image file: d0cp03410j-t1.tif(1)

For the upper exciton state in case of strong coupling, we find a vanishing transition moment for Type I conformer (2Ag state). For the Type II conformer, an anisotropy of −0.2 results (this state is polarised along the C2 axis and thus is perpendicular to the emission transition moment). In case of weak exciton coupling, localisation leads to r1PA = 0.4 for Type I but to −0.05 for Type II. Again, averaging yields r1PA = 0.175. For the 2Ag state of dSQA-1 the experimental anisotropy is −0.02. The deviation from −0.2 is most likely caused by band overlap with the allowed 1Bu state which, if it were exclusively excited, would yield r = 0.4. Nevertheless, this low anisotropy helps to assign the 2Ag state to be at 16[thin space (1/6-em)]100 cm−1. The lowest anisotropy for the dSQA-2 homodimer is 0.016 and is at 16[thin space (1/6-em)]100 cm−1 which is therefore assigned to the S2 state. We therefore used the lowest anisotropy in the suspected S2 energy region to assign the energy of the S2 state more precisely. These values and the exciton couplings derived from these energies are also given in Table 1. The latter are in good agreement with those estimated from the absorption spectra. dSQA-6 is a special case as it is weakly coupled but cannot form a Type II conformer. Accordingly, the anisotropy is between 0.32–0.38 over the whole exciton state range. The latter finding also supports the interpretation of the anisotropy of the more flexible dimers to be caused by an equimolar mixture of two rotamers. Using the thereby obtained S2 energies image file: d0cp03410j-t2.tif we can now estimate the exciton coupling energy more accurately which ranges between Jr = 920 to 90 cm−1 for dSQA-1dSQA-5 but again increases for dSQA-6 with 390 cm−1 (see Table 1).

As will be shown below, the above mentioned exciton coupling energies for dSQA-1 to dSQA-4 are supported by quantum chemical time-dependent density functional calculations at BHandHLYP/6-31G* level (see Table 4). While the computed state energies for S1 and S2 are generally much too high by ca. 4000 cm−1, their energy difference divided by two gives an estimate for the exciton coupling energy. Here, for dSQA-1 to dSQA-4 we obtain values between 786 cm−1 and 430 cm−1 which are in reasonable agreement with experimental estimates. This gives confidence that the values for dSQA-5 and dSQA-6 are not far off the computed values of 238 and 482 cm−1. Thus, in this work we assume a qualitative order of exciton coupling decreasing from dSQA-1 to dSQA-5.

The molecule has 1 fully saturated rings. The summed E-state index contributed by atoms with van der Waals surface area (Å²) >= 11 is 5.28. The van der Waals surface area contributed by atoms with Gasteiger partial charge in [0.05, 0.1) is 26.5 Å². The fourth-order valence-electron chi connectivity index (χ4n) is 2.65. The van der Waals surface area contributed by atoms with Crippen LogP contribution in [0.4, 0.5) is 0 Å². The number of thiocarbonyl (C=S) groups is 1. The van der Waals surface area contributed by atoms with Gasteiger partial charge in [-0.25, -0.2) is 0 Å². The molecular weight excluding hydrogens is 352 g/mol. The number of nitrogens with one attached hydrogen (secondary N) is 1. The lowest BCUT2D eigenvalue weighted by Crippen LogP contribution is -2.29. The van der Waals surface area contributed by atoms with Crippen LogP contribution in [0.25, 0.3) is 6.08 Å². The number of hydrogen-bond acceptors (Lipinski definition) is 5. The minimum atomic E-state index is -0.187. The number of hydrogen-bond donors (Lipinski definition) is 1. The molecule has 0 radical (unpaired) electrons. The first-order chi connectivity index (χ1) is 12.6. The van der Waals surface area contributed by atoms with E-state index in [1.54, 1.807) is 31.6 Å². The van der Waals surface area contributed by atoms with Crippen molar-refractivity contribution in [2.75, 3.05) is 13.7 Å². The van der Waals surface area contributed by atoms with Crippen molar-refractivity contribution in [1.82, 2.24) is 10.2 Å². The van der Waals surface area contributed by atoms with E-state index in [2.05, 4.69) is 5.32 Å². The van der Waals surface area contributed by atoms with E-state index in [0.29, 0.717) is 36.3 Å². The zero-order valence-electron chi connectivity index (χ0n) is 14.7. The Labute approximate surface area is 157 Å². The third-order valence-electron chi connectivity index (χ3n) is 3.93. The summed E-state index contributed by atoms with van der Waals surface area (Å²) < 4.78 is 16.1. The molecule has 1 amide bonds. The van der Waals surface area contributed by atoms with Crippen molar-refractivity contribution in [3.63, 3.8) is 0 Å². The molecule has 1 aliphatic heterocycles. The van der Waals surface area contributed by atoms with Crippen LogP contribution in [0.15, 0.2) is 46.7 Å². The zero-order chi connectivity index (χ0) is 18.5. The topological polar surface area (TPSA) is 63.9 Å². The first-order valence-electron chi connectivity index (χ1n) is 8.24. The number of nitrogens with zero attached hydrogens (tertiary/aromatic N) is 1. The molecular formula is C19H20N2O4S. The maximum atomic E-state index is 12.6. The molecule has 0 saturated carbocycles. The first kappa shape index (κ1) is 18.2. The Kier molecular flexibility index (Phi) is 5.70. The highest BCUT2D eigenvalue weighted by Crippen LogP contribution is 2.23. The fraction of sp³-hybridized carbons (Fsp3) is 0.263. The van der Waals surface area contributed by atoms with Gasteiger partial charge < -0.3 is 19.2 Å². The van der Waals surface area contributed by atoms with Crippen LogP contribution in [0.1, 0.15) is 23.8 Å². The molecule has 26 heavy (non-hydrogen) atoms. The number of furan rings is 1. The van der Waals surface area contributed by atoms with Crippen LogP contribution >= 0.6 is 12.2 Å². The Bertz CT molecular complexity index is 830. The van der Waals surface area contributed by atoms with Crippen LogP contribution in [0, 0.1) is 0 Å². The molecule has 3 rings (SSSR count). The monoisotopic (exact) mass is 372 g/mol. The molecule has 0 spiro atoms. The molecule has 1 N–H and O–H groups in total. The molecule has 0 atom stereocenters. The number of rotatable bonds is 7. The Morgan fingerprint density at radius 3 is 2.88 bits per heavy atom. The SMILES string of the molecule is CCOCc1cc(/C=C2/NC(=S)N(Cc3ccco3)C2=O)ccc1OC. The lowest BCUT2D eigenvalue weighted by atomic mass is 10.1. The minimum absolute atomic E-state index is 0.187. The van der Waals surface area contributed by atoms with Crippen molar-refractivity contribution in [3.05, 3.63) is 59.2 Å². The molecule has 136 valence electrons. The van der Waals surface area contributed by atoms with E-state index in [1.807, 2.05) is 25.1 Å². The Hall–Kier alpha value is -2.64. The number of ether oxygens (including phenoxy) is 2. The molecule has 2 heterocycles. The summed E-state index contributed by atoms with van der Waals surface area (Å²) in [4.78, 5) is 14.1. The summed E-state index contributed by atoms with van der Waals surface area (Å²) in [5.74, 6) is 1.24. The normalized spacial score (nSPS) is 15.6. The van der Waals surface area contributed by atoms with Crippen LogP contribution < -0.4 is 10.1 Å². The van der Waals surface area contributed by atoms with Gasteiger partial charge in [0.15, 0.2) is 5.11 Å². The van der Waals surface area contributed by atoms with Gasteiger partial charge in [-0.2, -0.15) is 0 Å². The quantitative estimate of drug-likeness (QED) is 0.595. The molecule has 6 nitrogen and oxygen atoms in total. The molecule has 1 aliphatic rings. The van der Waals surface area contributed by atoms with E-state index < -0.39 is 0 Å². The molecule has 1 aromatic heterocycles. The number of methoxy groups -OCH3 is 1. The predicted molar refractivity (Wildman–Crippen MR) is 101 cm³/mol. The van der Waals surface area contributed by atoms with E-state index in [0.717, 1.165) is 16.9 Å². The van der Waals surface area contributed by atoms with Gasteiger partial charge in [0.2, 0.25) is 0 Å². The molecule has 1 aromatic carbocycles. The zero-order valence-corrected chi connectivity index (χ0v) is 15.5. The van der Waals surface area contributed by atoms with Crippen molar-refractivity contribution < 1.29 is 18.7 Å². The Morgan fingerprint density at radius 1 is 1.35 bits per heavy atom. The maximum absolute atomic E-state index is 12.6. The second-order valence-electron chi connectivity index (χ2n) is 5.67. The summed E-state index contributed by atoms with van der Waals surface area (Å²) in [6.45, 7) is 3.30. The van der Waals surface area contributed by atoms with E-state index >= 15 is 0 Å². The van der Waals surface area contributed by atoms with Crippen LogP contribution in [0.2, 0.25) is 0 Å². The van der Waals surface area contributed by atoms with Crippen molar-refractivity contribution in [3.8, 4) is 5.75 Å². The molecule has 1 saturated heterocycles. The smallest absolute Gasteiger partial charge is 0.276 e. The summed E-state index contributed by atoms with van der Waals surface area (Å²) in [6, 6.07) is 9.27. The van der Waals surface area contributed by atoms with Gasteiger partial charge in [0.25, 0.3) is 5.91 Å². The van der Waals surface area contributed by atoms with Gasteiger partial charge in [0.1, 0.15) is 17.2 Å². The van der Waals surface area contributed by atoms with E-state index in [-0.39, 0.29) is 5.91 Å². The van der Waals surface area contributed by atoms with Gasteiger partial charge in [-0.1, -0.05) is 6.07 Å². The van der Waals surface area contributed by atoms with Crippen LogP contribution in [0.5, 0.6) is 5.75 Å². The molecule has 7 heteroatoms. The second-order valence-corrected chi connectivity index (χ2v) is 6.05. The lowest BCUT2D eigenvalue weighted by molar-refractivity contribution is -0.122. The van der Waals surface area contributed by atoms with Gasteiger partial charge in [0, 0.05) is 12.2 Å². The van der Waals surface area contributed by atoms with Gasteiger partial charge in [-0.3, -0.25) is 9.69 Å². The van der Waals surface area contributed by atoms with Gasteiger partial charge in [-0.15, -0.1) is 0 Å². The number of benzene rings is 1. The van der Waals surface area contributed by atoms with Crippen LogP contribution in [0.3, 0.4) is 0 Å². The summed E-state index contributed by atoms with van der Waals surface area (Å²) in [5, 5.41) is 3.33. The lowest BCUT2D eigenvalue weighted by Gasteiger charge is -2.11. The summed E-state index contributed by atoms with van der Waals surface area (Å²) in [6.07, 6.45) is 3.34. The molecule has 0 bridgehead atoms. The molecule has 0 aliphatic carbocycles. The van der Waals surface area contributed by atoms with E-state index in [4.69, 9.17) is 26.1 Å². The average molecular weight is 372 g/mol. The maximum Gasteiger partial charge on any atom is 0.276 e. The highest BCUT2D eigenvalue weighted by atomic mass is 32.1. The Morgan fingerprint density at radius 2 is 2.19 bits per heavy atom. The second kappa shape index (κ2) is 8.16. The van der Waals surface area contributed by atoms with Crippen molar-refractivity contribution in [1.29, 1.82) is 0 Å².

Non-linear optical spectroscopy

2PA of SQA monomer. Before we present the results of the non-linear absorption measurements of all homodimers, we provide a brief overview of the 2PA bands of the monomeric chromophore SQA as addressed in our previous studies by Ceymann et al.18 For the centrosymmetric monomeric compound SQA the selection rules between one- and two-photon transitions are complementary. Indeed, the lowest excited state with Bu symmetry (at 15[thin space (1/6-em)]500 cm−1) can only be reached by a one-photon process and the energetically higher-excited state Ag (at 24[thin space (1/6-em)]200 cm−1) is allowed by a two-photon process. Moreover, a weak 2PA band can be observed at 16[thin space (1/6-em)]700 cm−1 for the vibronic shoulder of the 1PA allowed absorption band. This electronically forbidden transition is allowed due to vibronic coupling to a bu asymmetric vibration (Bu × bu → Ag, Herzberg–Teller effect35,36). The coupling to an asymmetric mode also reduces the fluorescence excitation anisotropy from 0.4 for parallel absorption and emission transition moment to ca. 0.3, see ESI. This situation is sketched in Fig. 3.
image file: d0cp03410j-f3.tif
Fig. 3 Schematic energy state diagram for SQA monomer and the homodimers both with D2h symmetry. The blue arrows indicate 1PA allowed transitions, the red arrows 2PA allowed transitions. Uppercase symmetry assignments refer to electronic states, lowercase assignments to vibrations. Energies are not to scale.
2PA of squaraine dimers. Our recent work on dSQA-1 indicates that, besides the two exciton states that can be constructed using simple exciton coupling theory (1Bu and 2Ag), there are two further excited states that can be derived by an orbital interaction diagram and configuration interaction (3Ag and 2Bu, see ESI in ref. 18). One of these states is 2PA-allowed, the other 1PA-allowed. In fact, we observed a strong and structured 2PA band between 18[thin space (1/6-em)]000–24[thin space (1/6-em)]000 cm−1 (see Fig. 4) but only a very weak 1PA in this energy range (see logarithmic plots Fig. S6 in the ESI). Thus, the relative energy of these two states is not quite clear. In our earlier work we assigned the 2Bu state at lower energy than the 3Ag state. However, DFT calculations (see below) indicate the reversed order which is also represented in Fig. 3 but the energy of these two states is predicted to be quite similar and in fact, the relative order depends on the functional used for the DFT computations.
image file: d0cp03410j-f4.tif
Fig. 4 Plot of two-photon absorption cross-section spectra versus twice the laser excitation energy of monomer SQA and dSQA-1dSQA-6 in toluene.